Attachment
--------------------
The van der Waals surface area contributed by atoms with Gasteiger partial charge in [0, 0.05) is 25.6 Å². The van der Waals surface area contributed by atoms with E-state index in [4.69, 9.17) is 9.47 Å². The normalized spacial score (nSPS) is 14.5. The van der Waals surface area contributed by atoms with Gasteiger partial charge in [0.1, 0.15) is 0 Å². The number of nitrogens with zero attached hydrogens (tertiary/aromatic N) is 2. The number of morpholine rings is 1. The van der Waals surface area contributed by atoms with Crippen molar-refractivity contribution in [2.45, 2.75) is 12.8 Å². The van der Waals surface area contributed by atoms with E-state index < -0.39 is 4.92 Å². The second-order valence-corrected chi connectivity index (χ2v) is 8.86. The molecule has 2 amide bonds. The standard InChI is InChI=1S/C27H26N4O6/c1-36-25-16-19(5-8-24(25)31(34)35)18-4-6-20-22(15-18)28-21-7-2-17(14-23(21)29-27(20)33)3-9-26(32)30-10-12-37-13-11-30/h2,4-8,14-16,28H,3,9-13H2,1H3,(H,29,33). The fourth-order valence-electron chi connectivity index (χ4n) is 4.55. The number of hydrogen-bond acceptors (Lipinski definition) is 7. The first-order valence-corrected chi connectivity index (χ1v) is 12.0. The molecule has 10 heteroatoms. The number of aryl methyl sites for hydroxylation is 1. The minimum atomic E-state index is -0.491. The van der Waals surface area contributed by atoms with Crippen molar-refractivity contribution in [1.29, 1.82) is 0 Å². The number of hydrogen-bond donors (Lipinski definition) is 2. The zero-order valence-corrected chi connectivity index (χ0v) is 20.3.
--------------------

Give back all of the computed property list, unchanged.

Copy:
The van der Waals surface area contributed by atoms with Gasteiger partial charge in [0, 0.05) is 25.6 Å². The van der Waals surface area contributed by atoms with E-state index in [4.69, 9.17) is 9.47 Å². The normalized spacial score (nSPS) is 14.5. The van der Waals surface area contributed by atoms with Gasteiger partial charge in [0.1, 0.15) is 0 Å². The number of nitrogens with zero attached hydrogens (tertiary/aromatic N) is 2. The number of morpholine rings is 1. The van der Waals surface area contributed by atoms with Crippen molar-refractivity contribution in [2.45, 2.75) is 12.8 Å². The van der Waals surface area contributed by atoms with E-state index < -0.39 is 4.92 Å². The second-order valence-corrected chi connectivity index (χ2v) is 8.86. The molecule has 2 amide bonds. The standard InChI is InChI=1S/C27H26N4O6/c1-36-25-16-19(5-8-24(25)31(34)35)18-4-6-20-22(15-18)28-21-7-2-17(14-23(21)29-27(20)33)3-9-26(32)30-10-12-37-13-11-30/h2,4-8,14-16,28H,3,9-13H2,1H3,(H,29,33). The fourth-order valence-electron chi connectivity index (χ4n) is 4.55. The number of hydrogen-bond acceptors (Lipinski definition) is 7. The first-order valence-corrected chi connectivity index (χ1v) is 12.0. The molecule has 10 heteroatoms. The number of aryl methyl sites for hydroxylation is 1. The minimum atomic E-state index is -0.491. The van der Waals surface area contributed by atoms with Crippen molar-refractivity contribution in [1.29, 1.82) is 0 Å². The number of hydrogen-bond donors (Lipinski definition) is 2. The zero-order valence-corrected chi connectivity index (χ0v) is 20.3.